cartoon showing kids from the future confused by an example of cursive writing
Cartoon by RJ Matson

Should You Learn Cursive?

Cursive is disappearing from our lives. Should we hold on to it—or let it go?

By Lauren Tarshis
From the May 2021 Issue

 You love writing in cursive, right?  Your pen flies across the page, creating words so beautiful you want to frame them. Wait, what did you say? Your cursive looks like the furious scribbles of a 2-year-old?

Don’t worry. Today, many people believe cursive is a relic of the past and that the ability to use it is way down on the list of what’s important.

For many years, writing in cursive was considered one of the most valuable skills taught in school. Students spent months perfecting tricky q’s and strange-looking z’s. In fact, kids were graded on penmanship the way you are graded in math. Then, about a decade ago, cursive started to vanish.

Recently, cursive has made a bit of a comeback; 21 states currently require schools to teach it. Still, in most states, kids learn to sign their names and not much else. That has raised a debate: Should cursive be taught at school?

A Long History

Cursive, which is any handwriting with letters joined together, often with loops, has been used for centuries. Cursive graffiti can be found on the crumbling walls of ancient Pompeii. The Declaration of Independence was inked in cursive. Thousands of other historical documents—diaries, letters, official records—were written in cursive too.

If we don’t learn cursive, how will we continue to learn from these primary sources? Will important history be forgotten simply because we can’t read someone’s handwriting?

It’s easy to see why cursive was popular for so long. It is faster than writing in print because you don’t lift your pen off the page as often. It’s less messy too, or at least it used to be. In the days before ballpoint pens, people used fragile quill pens that they dipped in ink. The smooth flow of cursive meant fewer broken quill points and ink stains.

Roberts/Classicstock/Everett Collection

If you were a student in the 1940s, you would have spent a lot of time writing cursive on a chalkboard.

21st-Century Skills

Look through your grandparents’ old postcards, journals, love letters. You’ll see their life histories written out in cursive. But today, cursive—and handwriting in general—no longer plays a central role in our lives. We write texts instead of letters. We use Chromebooks instead of notebooks. We post “happy birthday” on Instagram instead of mailing cards.

It’s no wonder learning cursive can seem unnecessary. Why spend precious class time on a skill that will rarely—if ever—be used?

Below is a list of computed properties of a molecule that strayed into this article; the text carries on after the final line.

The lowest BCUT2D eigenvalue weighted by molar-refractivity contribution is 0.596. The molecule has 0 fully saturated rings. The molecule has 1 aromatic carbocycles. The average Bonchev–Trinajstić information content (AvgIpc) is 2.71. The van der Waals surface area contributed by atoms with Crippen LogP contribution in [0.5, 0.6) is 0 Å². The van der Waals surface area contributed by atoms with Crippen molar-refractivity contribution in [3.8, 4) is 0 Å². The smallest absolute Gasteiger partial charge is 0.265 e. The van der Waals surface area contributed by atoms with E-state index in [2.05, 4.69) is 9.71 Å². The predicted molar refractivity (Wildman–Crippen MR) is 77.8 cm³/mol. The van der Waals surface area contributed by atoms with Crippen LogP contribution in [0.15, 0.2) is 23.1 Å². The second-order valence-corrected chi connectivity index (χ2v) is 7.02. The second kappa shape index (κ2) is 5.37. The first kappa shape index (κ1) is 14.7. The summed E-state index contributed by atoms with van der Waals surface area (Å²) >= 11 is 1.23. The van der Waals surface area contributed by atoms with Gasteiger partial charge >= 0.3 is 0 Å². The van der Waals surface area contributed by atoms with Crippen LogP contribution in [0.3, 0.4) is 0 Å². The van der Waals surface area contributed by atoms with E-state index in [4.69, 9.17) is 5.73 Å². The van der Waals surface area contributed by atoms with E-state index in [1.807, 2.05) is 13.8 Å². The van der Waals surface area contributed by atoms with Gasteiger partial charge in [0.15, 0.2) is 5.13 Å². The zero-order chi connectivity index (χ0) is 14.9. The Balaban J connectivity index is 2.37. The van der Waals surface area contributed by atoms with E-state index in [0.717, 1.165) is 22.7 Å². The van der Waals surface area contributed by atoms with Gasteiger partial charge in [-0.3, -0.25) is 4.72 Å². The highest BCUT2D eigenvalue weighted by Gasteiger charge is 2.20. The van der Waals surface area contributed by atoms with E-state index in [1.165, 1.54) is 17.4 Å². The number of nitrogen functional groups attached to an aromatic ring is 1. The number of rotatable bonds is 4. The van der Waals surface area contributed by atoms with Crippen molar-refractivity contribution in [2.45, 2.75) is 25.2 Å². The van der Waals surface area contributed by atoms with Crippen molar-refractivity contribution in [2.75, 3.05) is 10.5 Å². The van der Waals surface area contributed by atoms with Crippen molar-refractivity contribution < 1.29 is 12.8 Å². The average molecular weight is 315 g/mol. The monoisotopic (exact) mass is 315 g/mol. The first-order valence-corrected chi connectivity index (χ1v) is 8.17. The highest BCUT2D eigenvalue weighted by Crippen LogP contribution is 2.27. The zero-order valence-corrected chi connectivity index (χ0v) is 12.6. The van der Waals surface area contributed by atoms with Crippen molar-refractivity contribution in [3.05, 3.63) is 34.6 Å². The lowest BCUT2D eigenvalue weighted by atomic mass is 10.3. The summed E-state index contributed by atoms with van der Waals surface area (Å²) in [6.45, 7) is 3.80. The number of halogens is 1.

After all, schools have a lot to cover. Core subjects like language arts and math take up most of the school day. Wouldn’t it make sense to devote what little time is left to a skill that could come in handy here in the 21st century—like coding or robotics? Perhaps cursive should be equivalent to band or drama—an elective art form rather than a requirement.

On the other hand, cursive has its benefits. For one thing, it builds fine motor skills—movements that use the tiny muscles in your hands and wrists. (You need fine motor skills to draw, for example, or to button a coat.) Handwriting is also a form of personal expression. No two people’s handwriting is alike.

Writing in cursive can also help you learn. Research has shown that while laptop users are able to take more notes during class, students who write by hand record less but can recall more later.* This is because taking longhand notes forces you to process and paraphrase the information you hear.

The Future

Throughout human history, inventions have made our lives more convenient, more connected, more interesting. And with each new technology, we move forward. But we also leave something behind.

When it comes to cursive, we have to decide: Should it be left in the past or written into our future?

*“The Pen Is Mightier Than the Keyboard: Advantages of Longhand Over Laptop Note Taking,” by Pam A . Mueller and Daniel M. Oppenheimer. Psychological Science, 2014, Vol. 25.

This article was originally published in the May 2021 issue.

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Close Reading, Critical Thinking, Skill Building